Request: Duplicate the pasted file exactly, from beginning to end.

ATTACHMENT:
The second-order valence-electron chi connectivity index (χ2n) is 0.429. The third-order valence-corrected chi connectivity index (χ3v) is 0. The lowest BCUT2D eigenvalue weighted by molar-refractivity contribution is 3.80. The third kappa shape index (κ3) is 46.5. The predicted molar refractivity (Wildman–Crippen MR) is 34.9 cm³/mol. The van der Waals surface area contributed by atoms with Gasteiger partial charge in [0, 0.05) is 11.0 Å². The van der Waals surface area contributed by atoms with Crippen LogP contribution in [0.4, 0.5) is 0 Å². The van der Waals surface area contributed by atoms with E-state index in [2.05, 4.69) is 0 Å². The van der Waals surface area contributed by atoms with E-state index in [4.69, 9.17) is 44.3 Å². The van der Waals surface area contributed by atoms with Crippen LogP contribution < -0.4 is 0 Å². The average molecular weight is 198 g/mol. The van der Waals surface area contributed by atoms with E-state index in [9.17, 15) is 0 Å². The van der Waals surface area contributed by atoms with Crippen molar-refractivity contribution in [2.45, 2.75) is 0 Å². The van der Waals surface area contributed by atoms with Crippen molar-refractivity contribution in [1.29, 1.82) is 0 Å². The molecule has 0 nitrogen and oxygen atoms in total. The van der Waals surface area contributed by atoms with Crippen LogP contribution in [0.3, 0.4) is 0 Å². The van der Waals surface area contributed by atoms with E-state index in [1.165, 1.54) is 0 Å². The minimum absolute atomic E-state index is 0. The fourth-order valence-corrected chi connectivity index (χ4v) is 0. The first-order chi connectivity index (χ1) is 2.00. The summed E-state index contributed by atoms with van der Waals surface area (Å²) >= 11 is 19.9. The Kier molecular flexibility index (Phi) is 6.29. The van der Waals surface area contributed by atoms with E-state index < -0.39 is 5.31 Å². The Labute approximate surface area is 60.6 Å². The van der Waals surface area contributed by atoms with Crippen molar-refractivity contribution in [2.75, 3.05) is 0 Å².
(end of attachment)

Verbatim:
The second-order valence-electron chi connectivity index (χ2n) is 0.429. The third-order valence-corrected chi connectivity index (χ3v) is 0. The lowest BCUT2D eigenvalue weighted by molar-refractivity contribution is 3.80. The third kappa shape index (κ3) is 46.5. The predicted molar refractivity (Wildman–Crippen MR) is 34.9 cm³/mol. The van der Waals surface area contributed by atoms with Gasteiger partial charge in [0, 0.05) is 11.0 Å². The van der Waals surface area contributed by atoms with Crippen LogP contribution in [0.4, 0.5) is 0 Å². The van der Waals surface area contributed by atoms with E-state index in [2.05, 4.69) is 0 Å². The van der Waals surface area contributed by atoms with E-state index in [4.69, 9.17) is 44.3 Å². The van der Waals surface area contributed by atoms with Crippen LogP contribution < -0.4 is 0 Å². The average molecular weight is 198 g/mol. The van der Waals surface area contributed by atoms with E-state index in [9.17, 15) is 0 Å². The van der Waals surface area contributed by atoms with Crippen molar-refractivity contribution in [2.45, 2.75) is 0 Å². The van der Waals surface area contributed by atoms with Crippen molar-refractivity contribution in [1.29, 1.82) is 0 Å². The molecule has 0 nitrogen and oxygen atoms in total. The van der Waals surface area contributed by atoms with Crippen LogP contribution in [0.3, 0.4) is 0 Å². The van der Waals surface area contributed by atoms with E-state index in [1.165, 1.54) is 0 Å². The minimum absolute atomic E-state index is 0. The fourth-order valence-corrected chi connectivity index (χ4v) is 0. The first-order chi connectivity index (χ1) is 2.00. The summed E-state index contributed by atoms with van der Waals surface area (Å²) >= 11 is 19.9. The Kier molecular flexibility index (Phi) is 6.29. The van der Waals surface area contributed by atoms with E-state index < -0.39 is 5.31 Å². The Labute approximate surface area is 60.6 Å². The van der Waals surface area contributed by atoms with Crippen molar-refractivity contribution in [2.75, 3.05) is 0 Å².